Sexual Harassment in “Incidents in the Life of a Slave Girl”

Incidents in the Life of a Slave Girl by Harriet Jacobs is one of the most important ex-slave narratives written by a woman is the memoir. The history of slavery in the United States was well documented as early as the 19th century, primarily in the writings of former slaves, which are often identified as a special genre of documentary prose known in American literature as slave narratives. Reading this work reader can learn many interesting and instructive things about nineteenth-century America and human psychology and life choices in general. The main problem is sexual harassment towards the dark-skinned slave and woman in nature. It is necessary to analyze exactly how the writer reveals this problem in her memoirs.

Grandmother Harriet’s model of behavior is that of a person who wants to do good for her family, relying, however, on socially accepted methods. She is a kind of “puritanical ethicist,” a deeply religious woman who is willing to work unceasingly to achieve something in life – and in her situation the most important thing is to achieve freedom for her children and grandchildren. She is forced to conform her life to the realities of slave society – she says she was originally an independent person, but “adversity and the impossibility of leaning on anyone taught her to rely only on God” (Jacobs 34). Harriet’s situation with her new masters was quite different – they showed no warm feelings toward her, and soon her life became unbearable because of harassment by her master, Dr. Norcom.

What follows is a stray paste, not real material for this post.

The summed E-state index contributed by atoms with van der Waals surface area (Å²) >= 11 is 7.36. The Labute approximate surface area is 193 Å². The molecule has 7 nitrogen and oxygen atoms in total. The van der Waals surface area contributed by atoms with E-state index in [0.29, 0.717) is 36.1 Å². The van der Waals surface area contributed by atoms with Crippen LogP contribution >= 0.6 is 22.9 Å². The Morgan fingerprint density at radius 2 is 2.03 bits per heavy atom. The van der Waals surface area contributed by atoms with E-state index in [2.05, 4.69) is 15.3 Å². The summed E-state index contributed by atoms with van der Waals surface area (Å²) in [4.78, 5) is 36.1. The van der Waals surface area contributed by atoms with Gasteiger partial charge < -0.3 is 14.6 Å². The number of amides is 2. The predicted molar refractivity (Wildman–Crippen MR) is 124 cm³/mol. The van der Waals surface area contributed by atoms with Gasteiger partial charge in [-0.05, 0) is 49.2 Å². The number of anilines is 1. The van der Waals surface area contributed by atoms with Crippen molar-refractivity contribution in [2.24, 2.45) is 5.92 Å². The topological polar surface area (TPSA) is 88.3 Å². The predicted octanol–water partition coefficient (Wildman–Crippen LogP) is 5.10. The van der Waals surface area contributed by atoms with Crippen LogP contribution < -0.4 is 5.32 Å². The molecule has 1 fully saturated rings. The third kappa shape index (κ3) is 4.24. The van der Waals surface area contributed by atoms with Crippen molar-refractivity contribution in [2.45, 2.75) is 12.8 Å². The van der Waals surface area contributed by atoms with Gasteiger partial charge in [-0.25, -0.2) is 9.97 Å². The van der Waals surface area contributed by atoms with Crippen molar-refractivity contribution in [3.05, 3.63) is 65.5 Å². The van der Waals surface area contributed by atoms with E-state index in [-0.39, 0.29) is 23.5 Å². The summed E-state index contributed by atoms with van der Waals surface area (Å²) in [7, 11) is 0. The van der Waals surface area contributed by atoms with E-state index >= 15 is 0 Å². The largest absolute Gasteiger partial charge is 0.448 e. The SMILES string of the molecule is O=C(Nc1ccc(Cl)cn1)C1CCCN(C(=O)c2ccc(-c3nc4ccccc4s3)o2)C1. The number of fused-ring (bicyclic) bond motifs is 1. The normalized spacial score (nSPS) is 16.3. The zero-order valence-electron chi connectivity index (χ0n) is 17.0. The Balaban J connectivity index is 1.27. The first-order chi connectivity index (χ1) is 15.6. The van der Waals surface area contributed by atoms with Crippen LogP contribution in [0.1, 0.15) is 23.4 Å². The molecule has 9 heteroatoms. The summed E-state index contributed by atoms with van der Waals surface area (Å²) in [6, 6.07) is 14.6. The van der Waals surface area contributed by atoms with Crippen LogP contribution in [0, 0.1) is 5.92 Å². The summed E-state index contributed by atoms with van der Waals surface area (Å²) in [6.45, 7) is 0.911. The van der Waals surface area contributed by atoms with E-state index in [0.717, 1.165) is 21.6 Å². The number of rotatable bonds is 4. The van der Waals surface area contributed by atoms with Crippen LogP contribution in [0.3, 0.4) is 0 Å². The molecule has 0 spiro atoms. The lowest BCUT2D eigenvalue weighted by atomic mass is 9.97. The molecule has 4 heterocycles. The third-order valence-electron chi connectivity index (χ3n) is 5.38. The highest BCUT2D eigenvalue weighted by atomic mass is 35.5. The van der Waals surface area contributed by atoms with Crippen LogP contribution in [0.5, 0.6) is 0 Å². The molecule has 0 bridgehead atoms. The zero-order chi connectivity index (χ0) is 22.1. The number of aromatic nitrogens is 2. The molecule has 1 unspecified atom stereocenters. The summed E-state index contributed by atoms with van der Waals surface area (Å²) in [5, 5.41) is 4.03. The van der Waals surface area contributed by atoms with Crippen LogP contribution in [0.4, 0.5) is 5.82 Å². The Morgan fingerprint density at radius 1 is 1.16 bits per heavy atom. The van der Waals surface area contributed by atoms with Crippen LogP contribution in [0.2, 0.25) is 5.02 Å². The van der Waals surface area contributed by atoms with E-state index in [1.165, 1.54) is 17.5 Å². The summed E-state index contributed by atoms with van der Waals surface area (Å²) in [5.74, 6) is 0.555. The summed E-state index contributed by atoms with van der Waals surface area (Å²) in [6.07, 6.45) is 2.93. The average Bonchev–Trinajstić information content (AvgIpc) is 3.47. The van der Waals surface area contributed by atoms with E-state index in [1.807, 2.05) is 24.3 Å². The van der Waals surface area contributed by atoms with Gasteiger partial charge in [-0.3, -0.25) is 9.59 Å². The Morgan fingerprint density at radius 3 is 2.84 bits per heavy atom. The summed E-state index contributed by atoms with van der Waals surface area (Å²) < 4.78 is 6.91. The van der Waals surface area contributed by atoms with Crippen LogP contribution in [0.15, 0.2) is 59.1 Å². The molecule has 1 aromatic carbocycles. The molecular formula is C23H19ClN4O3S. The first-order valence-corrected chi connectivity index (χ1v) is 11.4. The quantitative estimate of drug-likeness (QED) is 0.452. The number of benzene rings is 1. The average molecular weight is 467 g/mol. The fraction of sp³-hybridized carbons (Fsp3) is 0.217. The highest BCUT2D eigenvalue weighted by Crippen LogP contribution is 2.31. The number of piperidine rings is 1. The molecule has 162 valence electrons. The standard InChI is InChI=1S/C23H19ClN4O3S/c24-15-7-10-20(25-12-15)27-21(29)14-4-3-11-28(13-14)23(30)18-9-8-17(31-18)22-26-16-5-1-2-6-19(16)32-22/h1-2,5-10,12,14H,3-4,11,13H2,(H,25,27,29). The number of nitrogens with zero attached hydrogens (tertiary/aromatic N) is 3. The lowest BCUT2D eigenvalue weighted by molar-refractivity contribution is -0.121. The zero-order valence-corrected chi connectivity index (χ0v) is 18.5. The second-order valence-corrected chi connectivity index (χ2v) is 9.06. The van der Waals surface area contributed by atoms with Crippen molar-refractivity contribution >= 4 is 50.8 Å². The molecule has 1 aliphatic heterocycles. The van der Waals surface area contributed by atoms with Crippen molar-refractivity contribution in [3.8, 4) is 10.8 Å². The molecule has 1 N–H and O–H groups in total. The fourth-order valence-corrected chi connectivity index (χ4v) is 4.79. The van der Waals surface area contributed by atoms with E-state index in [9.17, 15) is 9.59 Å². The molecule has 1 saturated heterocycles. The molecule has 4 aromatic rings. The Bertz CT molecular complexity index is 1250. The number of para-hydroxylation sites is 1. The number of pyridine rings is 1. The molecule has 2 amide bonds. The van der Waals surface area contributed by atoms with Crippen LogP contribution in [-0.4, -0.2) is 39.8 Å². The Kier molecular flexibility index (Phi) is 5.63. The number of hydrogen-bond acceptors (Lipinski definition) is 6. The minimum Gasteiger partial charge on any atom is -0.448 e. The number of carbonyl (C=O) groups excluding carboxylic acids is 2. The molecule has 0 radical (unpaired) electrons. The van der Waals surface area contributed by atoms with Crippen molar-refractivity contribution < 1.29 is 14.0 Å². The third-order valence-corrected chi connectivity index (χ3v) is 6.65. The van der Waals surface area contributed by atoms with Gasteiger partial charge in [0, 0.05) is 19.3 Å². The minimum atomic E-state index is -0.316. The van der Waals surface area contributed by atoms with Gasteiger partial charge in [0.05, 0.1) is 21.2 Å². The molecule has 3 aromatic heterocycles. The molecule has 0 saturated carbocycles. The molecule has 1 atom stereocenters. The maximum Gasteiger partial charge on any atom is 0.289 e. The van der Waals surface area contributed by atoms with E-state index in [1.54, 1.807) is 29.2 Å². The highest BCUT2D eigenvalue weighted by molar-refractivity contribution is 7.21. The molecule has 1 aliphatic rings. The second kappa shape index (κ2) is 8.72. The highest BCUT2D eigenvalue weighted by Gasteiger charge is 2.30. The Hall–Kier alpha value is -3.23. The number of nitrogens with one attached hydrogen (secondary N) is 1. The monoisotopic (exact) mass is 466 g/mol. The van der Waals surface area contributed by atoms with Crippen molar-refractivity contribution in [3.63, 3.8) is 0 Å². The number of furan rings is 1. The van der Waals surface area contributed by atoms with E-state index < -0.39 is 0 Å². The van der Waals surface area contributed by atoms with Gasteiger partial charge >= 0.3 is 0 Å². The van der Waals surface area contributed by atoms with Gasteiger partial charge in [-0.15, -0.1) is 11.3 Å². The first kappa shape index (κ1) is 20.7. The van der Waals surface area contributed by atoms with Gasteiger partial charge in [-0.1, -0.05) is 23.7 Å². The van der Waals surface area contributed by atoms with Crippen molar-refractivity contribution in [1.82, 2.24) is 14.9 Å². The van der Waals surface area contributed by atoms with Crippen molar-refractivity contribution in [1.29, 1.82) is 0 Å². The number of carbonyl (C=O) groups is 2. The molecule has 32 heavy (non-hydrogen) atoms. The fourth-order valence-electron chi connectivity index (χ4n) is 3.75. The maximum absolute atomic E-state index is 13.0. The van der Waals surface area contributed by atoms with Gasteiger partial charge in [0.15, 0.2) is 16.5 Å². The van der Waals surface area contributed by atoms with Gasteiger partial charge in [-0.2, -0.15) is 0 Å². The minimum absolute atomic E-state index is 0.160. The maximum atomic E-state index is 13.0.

The systematic harassment began when she was only 15 years old. As she writes, her master “tried his best to corrupt the pure principles my grandmother had instilled in me. He filled my young mind with impure images, such as only a disgusting monster could think of” (Jacobs 63). The systematic harassment is also noticed by those around her; the other slaves are sympathetic, the mistress is only jealous and self-pitying as victim of sexual harassment, is shy about telling what is happening to her.

The white man constantly emphasizes that he has never treated her as a mere Negro, that he is extremely kind to her, that she is ungrateful and does not appreciate his kind and patient attitude. After all, in theory, he could have whipped Harriet, sent her to work on the plantation, and even raped her without any threat of somehow retaliating for it. One can only speculate what stopped him – whether the fact that Harriet was the well-bred and literate mulatto whose favor he ultimately hoped to win. Otherwise the fear of gossip and scandal, or, what seems most important, the authority of her grandmother, who was quite a well-known person in town and whom Mr. Norkom was even afraid of.

When her master does not permit Harriet to marry her first and chaste love, declaring that if he ever saw them together again he would shoot the slave, she yields to the advances of Samuel Sawyer. A story is ordinary for a slave, but scandalous for the author of the memoir as she perceives herself at the time of its writing, and for her grandmother with her deep Puritan religiosity. In fact, Harriet chides herself, seeing this relationship as wrong from a Christian point of view and dictated by less lofty feelings than her first love.